Bookmarks Out of Time
Lauren RobertsWhat was amazing about the box that came from an eBay seller last week was the variety of things in it that people had used as bookmarks over the years. This seller is a reader, collector and seller of books. In his description for this particular item, he said, “This listing is for almost four pounds of paper items I have found tucked inside of books. Some were bookmarks and some, well, I have no idea why they were there. Every time I found something, I would throw it into a desk drawer.”
That drawer finally got so full that he decided to offer them up in one large batch. I was pleased to win it and, as it turned out, even more pleased to receive it. Though it was stuffed with paper items, only three turned out to be real bookmarks. The rest consisted of greeting cards, photographs, prayer cards, pamphlets, school papers, postcards, letters (one was still in its unopened envelope), receipts, bills, advertising, magazine pages, envelopes, paper doll cut-outs, newspaper clippings, ticket stubs and programs.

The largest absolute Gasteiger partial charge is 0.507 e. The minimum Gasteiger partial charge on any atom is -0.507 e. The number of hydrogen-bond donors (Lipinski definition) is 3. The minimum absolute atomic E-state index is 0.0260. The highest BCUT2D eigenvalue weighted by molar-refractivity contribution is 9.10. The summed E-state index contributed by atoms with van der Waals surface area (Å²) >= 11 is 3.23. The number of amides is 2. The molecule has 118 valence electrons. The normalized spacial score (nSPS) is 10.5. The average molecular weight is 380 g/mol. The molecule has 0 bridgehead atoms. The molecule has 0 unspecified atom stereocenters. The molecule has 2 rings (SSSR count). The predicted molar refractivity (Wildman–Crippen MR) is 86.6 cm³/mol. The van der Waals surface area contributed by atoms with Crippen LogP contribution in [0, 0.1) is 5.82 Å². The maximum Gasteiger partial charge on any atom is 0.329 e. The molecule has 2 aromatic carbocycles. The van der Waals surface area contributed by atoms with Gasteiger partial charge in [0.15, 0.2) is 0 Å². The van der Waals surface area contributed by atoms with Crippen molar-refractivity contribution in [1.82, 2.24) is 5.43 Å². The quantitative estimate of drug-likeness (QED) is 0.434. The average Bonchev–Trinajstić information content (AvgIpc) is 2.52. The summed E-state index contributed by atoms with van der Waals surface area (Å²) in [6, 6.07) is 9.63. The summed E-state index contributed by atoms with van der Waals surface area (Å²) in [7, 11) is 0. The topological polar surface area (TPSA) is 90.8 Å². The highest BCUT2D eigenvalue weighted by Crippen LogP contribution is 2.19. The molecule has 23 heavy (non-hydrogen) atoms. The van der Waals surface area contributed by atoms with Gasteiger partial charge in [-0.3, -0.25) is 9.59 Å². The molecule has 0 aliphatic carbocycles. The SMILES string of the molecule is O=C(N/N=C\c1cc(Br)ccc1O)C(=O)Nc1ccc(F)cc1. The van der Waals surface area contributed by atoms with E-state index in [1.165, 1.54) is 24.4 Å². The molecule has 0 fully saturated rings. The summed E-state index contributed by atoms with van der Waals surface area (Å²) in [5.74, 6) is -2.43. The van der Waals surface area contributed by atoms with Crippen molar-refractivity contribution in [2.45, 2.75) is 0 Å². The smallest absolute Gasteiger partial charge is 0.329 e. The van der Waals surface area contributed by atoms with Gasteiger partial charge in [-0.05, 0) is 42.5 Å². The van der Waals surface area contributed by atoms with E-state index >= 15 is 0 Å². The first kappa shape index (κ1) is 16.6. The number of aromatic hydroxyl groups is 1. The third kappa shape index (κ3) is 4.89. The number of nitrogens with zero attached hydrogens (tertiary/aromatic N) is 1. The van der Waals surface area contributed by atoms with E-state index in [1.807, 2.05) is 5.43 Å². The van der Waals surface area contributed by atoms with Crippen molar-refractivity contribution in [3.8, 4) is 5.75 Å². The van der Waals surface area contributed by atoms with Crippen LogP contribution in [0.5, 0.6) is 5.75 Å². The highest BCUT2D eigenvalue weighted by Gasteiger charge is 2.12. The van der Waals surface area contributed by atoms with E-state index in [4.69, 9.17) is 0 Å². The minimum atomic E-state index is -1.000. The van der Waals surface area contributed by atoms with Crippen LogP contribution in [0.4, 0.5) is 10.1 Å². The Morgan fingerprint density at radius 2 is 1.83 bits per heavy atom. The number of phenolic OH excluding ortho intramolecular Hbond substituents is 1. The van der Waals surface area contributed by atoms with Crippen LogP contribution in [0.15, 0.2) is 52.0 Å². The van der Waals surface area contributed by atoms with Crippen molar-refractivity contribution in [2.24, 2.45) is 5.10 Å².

The biggest surprise for me was the number of folded but full sections of various newspapers—six of them. I have to wonder: were these used in oversized art books? If not, the paper would overwhelm the book, sticking out the top and fore edge of it. Perhaps they were only meant as quickie bookmarks, the sort of thing that might get stuffed in the pages of a book during a quick bathroom break. But if this was so, then why have the papers stayed in the books in their folded state over the years? Did the reader have dinner, then listen to the radio forgetting his book? Was the book boring enough to be closed and the rest of it left unread? Did a man put it down never to pick it up again, and his wife, while cleaning, put it away where it resided, unloved and unfinished until it left their home? I’ll never know, but the questions intrigue me.